Finally, I urge that the new NDAA2018 stipulate that the reinstated Commission be placed in an appropriate White House office and provided a direct pathway to the president to assure that it can have the greatest effect in correcting the current dysfunctional management of the federal government in managing the nation’s efforts to assure the viability of our electric power grid and other critical civil infrastructure. No one below the president is currently responsible for this vitally important activity.

Everyone in Florida, Georgia, and elsewhere still recovering from hurricanes Harvey and Irma understands the consequences of the loss of electricity — especially if there is no outside help from emergency responders, as well could be the case in a major EMP attack. This urgent matter deserves top priority attention by the Senate and House in finalizing the NDAA 2018.

Ambassador Henry F. (Hank) Cooper, Chairman of High Frontier and an acknowledged expert on strategic and space national security issues, was President Ronald Reagan's Chief Negotiator at the Geneva Defense and Space Talks with the Soviet Union and Strategic Defense Initiative (SDI) Director during the George H.W. Bush administration. Previously, he served as the Assistant Director of the Arms Control and Disarmament Agency, Deputy Assistant USAF Secretary and Science Advisor to the Air Force Weapons Laboratory. In the private sector he was Chairman of Applied Research Associates, a high technology company; member of the technical staff of Jaycor, R&D Associates and Bell Telephone Laboratories; a Senior Associate of the National Institute for Public Policy; and Visiting Fellow at the Heritage Foundation. He received B.S. and M.S. degrees from Clemson and a PhD from New York University, all in Mechanical Engineering. To read more of his reports — Click Here Now.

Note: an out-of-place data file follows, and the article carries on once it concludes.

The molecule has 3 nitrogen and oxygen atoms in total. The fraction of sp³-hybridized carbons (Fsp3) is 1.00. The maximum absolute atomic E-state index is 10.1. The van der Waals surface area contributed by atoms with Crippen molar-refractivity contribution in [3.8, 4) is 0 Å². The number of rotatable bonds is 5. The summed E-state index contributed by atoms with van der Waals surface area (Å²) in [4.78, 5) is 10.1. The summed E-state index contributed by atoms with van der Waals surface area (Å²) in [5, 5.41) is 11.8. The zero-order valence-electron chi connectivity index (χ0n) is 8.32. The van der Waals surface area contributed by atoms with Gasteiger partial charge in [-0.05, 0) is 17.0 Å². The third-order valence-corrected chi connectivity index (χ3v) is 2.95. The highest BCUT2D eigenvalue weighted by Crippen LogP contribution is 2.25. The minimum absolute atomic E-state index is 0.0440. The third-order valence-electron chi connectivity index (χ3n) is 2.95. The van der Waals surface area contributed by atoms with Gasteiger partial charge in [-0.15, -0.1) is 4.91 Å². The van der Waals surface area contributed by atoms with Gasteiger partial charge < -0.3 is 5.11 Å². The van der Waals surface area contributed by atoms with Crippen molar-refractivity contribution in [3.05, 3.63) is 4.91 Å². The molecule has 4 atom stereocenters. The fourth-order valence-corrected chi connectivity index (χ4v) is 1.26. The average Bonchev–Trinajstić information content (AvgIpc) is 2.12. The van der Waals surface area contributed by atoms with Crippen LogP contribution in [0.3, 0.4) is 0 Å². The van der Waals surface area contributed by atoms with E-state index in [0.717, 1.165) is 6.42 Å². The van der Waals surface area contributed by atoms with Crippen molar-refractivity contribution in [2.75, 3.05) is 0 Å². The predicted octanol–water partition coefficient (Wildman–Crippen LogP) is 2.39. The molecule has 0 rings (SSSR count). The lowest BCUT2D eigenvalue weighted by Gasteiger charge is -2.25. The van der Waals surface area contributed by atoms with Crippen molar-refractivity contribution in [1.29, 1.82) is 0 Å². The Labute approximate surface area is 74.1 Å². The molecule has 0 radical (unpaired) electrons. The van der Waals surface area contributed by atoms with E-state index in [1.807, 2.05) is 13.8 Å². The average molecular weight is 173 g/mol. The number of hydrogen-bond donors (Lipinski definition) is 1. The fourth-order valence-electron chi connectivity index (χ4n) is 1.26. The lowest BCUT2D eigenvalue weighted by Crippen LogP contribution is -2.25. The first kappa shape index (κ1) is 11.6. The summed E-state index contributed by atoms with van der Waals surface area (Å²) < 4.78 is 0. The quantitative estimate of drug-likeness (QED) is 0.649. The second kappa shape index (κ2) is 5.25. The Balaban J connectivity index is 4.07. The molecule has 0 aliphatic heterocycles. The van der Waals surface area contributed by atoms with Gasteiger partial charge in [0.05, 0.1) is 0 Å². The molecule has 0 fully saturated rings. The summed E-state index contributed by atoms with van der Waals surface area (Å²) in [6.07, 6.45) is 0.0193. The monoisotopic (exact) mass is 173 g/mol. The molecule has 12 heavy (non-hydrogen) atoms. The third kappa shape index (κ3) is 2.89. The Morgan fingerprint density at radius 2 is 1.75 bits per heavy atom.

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The House of Representatives’ version of the National Defense Authorization Act for 2018 (NDAA 2018) would scuttle the EMP Commission, if not corrected by the Senate — which is considering its version of the NDAA 2018 this week.
emp commission, national defense, north korea
Thursday, 14 September 2017 05:56 PM